Synthetic pathway design, construction and optimization : towards tailor-made cell factories for flavonoids and fatty acids production in E. coli

Authors
Xu, Peng
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Other Contributors
Koffas, Mattheos A. G.
Linhardt, Robert J.
Collins, Cynthia H.
Julius, Anak Agung
Issue Date
2013-05
Keywords
Chemical engineering
Degree
PhD
Terms of Use
Attribution-NonCommercial-NoDerivs 3.0 United States
This electronic version is a licensed copy owned by Rensselaer Polytechnic Institute, Troy, NY. Copyright of original work retained by author.
Full Citation
Abstract
Global energy demand, rising petroleum prices and environmental concerns have stimulated increased efforts to develop more sustainable and cost-effective chemicals that are derived from renewable resources. Metabolic engineering entails targeted manipulation of biosynthetic pathways to maximize yields of desired products. As an emerging discipline, synthetic biology is becoming increasingly important to design, construct and optimize metabolic pathways leading to desired overproduction phenotypes. Exploitation of the diverse microbial pathways based on metabolic engineering and synthetic biology frameworks provides a promising solution to synthesis of fuel and pharmaceutical molecules that are previously produced from the petroleum-based resources.
Overall, this research will provide an intellectual foundation as to how synthetic biology can be used to assist the design, construction and optimization of metabolic pathways. This dissertation also adds the strength that metabolic engineering and synthetic biology can be integrated to create tailor-made cell factories for the manufacturing of fuel and pharmaceutical molecules in microorganisms.
As heterologous pathways become larger and more complicated, it becomes increasingly difficult to optimize them with static regulatory control. An ideal approach would be to use dynamic regulatory networks to control gene expression so that the host cells can adjust their metabolic functions when the environmental condition changes. Here we report engineering both the positive and negative feedback controls for dynamic tuning of metabolic flux in E. coli. We have identified a dual regulator which can act either as an activator or a repressor for two different promoters. And the level of activation or repression is dependent on the level of malonyl-CoA inside the cell. As a proof of concept, we demonstrated that the expression of two reporter proteins can be exclusively switched between the on and off state. The implication of this study is that we can integrate these two circuits and dynamically control the metabolic flux in both the malonyl-CoA source pathway and the malonyl-CoA sink pathway to maximize the production of fatty acids in E. coli.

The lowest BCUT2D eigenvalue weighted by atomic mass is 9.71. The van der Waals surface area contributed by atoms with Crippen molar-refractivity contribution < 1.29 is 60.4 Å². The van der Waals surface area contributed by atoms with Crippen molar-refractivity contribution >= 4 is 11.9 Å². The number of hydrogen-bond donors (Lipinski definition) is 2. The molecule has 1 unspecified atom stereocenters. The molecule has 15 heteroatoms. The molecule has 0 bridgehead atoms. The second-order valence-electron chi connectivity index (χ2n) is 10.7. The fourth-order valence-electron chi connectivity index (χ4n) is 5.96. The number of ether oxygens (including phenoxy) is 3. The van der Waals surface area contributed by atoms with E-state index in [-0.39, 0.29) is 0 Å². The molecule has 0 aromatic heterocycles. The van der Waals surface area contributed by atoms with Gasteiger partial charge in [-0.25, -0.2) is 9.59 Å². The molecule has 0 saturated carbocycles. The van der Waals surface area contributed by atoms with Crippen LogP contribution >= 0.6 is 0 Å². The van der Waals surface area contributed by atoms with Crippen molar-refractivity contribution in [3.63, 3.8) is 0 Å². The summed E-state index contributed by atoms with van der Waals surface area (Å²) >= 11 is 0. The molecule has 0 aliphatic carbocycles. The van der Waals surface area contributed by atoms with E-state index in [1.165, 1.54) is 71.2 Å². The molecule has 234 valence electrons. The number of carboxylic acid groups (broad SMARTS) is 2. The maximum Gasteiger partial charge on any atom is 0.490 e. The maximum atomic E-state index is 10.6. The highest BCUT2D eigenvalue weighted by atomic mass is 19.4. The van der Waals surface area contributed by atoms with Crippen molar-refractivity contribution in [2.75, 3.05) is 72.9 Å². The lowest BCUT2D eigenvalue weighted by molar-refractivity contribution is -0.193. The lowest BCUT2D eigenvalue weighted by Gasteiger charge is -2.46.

Harnessing cell factories for producing biofuel and pharmaceutical molecules has stimulated efforts to develop novel synthetic biology tools customized for modular pathway engineering and optimization. Here we present a versatile gene assembly platform ePathBricks supporting the modular assembly of multigene metabolic pathways and combinatorial generation of pathway diversities. Based on this gene assembly platform, we have combinatorially optimized the transcriptional levels of three genetic modules in the fatty acid pathway and identified conditions that balance the supply of acetyl-CoA and consumption of malonyl-CoA/malonyl-ACP (acyl carrier protein). Refining protein translation efficiency by customizing ribosome binding sites for both the upstream acetyl-CoA formation and the downstream fatty acid synthase module has enabled further production improvement. Fed-batch cultivation of the engineered strain led to a final fatty acid production of 8.6 g/L. The modular engineering strategies demonstrate a generalized approach to engineering cell factories for valuable metabolites production.
Description
May 2013
School of Engineering
Department
Dept. of Chemical and Biological Engineering
Publisher
Rensselaer Polytechnic Institute, Troy, NY
Relationships
Rensselaer Theses and Dissertations Online Collection
Access
CC BY-NC-ND. Users may download and share copies with attribution in accordance with a Creative Commons Attribution-Noncommercial-No Derivative Works 3.0 License. No commercial use or derivatives are permitted without the explicit approval of the author.